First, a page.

LIBERAL Steve Doszpot rose for his final, formal speech – “a speech that I wish I didn’t have to give” – to the ACT Legislative Assembly today (Tuesday, October 24) to plead for more understanding, awareness and funding for the early diagnosis of liver cancer.
He said it could save many lives in the full knowledge it won’t be his. He revealed he has inoperable liver cancer.
The optimism of his “business-as-usual” revelation of the cancer diagnosis in February has been overtaken by a pragmatic resignation to the terminal nature of his disease. He tires these days and the unremitting burden of three shadow portfolios – urban services, seniors and ICT – were becoming too much.
In thanking his medical team, he said he faced “the reality of a grim prognosis with just a glimmer of hope”.
In a candid interview with “CityNews”, Doszpot, 69, talked about his commitment to hope beyond cure and the role his faith (“not very fashionable these days”) was having in assisting a positive attitude to his situation.
He will formally retire from nine years in the Assembly in early December. During that time he represented three electorates – Brindabella, Molonglo and, most recently, Kurrajong.
“It was obviously not part of my plans, but as one of my favourite lyricists, John Lennon, wrote: ‘Life is what happens to you while you are busy making other plans’,” he said.
In his valedictory speech he pledged to keep up his advocacy for so long as he could, “not only for the thousands of cancer sufferers in our community but also for their families, who are so important as hard-working carers providing love, support and hope”.
Drawing from the advice of his Sydney specialist Associate Prof Simone Strasser, of Royal Prince Alfred Hospital, he said primary liver cancer was the most rapidly rising cause of cancer death in Australia with rates almost doubling in the last two decades.
“There needs to be an increased awareness of the causes of liver disease, the role of early interventions and the role of screening programs in at-risk individuals,” he said.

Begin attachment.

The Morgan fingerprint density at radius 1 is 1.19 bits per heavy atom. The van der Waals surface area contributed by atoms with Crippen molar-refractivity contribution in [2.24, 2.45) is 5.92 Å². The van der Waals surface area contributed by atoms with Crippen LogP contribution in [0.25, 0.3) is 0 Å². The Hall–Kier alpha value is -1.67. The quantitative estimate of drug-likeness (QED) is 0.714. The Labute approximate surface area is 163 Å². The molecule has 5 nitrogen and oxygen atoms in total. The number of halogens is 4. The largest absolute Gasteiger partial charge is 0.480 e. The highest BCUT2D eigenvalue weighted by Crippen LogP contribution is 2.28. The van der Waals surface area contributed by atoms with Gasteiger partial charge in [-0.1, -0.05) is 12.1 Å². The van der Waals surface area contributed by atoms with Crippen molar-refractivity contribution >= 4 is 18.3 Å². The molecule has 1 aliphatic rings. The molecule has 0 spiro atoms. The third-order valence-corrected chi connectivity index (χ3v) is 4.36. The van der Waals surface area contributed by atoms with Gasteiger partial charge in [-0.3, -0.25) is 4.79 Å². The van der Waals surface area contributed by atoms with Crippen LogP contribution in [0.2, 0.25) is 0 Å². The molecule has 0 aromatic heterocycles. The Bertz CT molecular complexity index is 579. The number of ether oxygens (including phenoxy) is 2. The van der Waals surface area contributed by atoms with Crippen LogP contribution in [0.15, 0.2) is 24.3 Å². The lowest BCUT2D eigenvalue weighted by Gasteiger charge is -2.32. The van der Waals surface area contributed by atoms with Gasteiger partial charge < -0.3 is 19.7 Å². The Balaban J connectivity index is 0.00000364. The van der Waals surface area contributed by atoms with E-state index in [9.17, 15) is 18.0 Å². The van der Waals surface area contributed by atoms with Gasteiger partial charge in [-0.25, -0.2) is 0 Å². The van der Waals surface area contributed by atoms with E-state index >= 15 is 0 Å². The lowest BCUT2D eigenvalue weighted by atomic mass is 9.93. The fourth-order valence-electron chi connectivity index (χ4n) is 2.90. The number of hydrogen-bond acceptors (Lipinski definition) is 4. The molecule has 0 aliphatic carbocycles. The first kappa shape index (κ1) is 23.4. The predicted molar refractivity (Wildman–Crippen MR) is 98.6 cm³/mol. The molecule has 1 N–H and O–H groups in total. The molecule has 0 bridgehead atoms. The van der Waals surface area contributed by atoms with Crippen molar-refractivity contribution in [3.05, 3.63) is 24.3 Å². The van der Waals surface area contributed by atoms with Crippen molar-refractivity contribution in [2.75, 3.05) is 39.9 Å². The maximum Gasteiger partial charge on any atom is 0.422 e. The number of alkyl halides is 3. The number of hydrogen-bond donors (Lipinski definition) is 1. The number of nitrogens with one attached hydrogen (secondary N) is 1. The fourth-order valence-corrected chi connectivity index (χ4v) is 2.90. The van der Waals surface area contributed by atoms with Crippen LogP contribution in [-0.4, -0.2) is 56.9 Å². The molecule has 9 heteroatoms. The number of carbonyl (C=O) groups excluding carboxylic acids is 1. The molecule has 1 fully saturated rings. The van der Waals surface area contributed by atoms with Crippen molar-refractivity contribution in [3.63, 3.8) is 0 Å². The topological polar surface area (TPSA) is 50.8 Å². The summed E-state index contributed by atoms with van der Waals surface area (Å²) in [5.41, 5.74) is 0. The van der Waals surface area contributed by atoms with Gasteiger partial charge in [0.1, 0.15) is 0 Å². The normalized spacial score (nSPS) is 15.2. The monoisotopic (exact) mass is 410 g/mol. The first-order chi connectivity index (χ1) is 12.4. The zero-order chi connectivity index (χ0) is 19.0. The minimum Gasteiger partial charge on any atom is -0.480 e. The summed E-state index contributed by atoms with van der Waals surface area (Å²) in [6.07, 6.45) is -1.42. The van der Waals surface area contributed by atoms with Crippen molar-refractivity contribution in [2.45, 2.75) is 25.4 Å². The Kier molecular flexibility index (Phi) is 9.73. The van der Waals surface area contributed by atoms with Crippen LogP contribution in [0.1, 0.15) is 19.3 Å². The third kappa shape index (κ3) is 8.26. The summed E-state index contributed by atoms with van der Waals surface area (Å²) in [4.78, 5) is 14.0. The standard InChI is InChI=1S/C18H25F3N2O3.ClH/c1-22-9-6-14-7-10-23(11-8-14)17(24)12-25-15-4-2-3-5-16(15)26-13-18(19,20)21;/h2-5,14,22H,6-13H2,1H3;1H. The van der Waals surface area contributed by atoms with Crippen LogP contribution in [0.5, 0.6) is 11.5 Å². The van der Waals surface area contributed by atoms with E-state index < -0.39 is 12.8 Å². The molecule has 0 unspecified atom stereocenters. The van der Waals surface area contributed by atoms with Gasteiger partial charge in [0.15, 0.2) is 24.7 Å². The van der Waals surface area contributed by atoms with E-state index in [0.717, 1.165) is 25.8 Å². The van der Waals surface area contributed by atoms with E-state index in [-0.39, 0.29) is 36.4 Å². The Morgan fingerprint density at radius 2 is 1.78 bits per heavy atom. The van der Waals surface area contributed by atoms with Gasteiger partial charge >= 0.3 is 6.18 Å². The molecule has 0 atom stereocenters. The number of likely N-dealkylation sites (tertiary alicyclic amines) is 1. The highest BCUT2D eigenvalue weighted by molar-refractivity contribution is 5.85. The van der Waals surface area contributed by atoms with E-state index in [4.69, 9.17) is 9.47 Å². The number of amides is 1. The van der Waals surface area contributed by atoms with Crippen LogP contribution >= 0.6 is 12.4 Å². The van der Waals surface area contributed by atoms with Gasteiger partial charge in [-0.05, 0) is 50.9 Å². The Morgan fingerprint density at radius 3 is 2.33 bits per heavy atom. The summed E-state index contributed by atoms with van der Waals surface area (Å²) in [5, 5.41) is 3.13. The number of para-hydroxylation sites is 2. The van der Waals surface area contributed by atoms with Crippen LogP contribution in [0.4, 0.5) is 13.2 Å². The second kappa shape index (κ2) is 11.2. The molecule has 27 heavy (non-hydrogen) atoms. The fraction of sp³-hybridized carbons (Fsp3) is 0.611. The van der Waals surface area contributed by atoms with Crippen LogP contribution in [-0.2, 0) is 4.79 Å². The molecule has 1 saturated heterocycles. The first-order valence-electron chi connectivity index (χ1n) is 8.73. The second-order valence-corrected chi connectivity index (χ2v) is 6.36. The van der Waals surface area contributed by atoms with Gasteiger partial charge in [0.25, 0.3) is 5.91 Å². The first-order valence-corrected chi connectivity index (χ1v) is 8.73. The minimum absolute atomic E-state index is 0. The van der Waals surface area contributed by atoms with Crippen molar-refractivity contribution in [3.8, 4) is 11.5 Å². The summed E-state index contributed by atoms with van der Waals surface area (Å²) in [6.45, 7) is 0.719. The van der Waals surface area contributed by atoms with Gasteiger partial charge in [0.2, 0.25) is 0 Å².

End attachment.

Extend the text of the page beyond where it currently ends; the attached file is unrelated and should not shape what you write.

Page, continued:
“Treatments for liver cancer are dependent on the stage of cancer at diagnosis. Early diagnosis can lead to curative treatment and improved survival rates but current diagnostic tests are crude, and there is an urgent need to develop new diagnostic tools to diagnose liver cancer early.
“The proportion of people developing liver cancer from non-viral causes is increasing, with the commonest causes relating to lifestyle factors including excessive alcohol consumption or the presence of fatty liver disease related to obesity or, as in my case, type 2 diabetes.
“In summary, research funding to identify the drivers of liver cancer, to understand the biology and develop new diagnostic and treatment strategies is critical.”
In thanking his Assembly colleagues from both sides of the chamber and his family, particularly Maureen, his wife of 46 years, he said his mother, Anna Doszpot, in her eighties took part in his election campaigns until her death in 2015.
“She insisted on helping on election day and I have to confess her instruction to potential voters in her thick Hungarian accent: ‘You have to vote for my son – he is a good boy’ did worry me – but luckily people seemed to like her and take her advice!”
So what will he miss when he leaves politics?
“I’ll miss community involvement. I like meeting people. I’ll miss not having the ability to influence legislation and I’ll miss not being able to complete some of the tasks,” he said, ruefully pointing to the dangerous dogs issue that he has fought hard to bring into public view over recent months.
Conversely, what won’t he miss, “CityNews” asked?
“Being in Opposition,” he said. “I was shattered by the result of last October’s election result.”
Over the past nine years, Steve Doszpot’s annual, trivia-quiz, charity nights have raised about $230,000 for 10 local charities and individuals. Steve wrote all the questions himself and anyone unfamiliar with his lifelong passions for soccer (“football, Ian!”) and Beatles music were in for a long night.
In closing his emotional Assembly speech, he said: “My father was always reminding me as a young man that I, as the eldest child, would need to somehow thank Australia for the generosity shown to our family of refugees 60 years ago. My father passed away 16 years prior to my election to this Assembly but I have always remembered his words, and one of my remaining tasks is to thank our Prime Minister, on behalf of our family.
“This refugee family arrived in Australia in 1957 – Istvan Doszpot, his wife Anna, his mother-in-law Borbala Cziegler and his then three children Istvan, Anna and Gustav with two more siblings, William and Mary born in Australia. They found peace, freedom and acceptance in Australia.”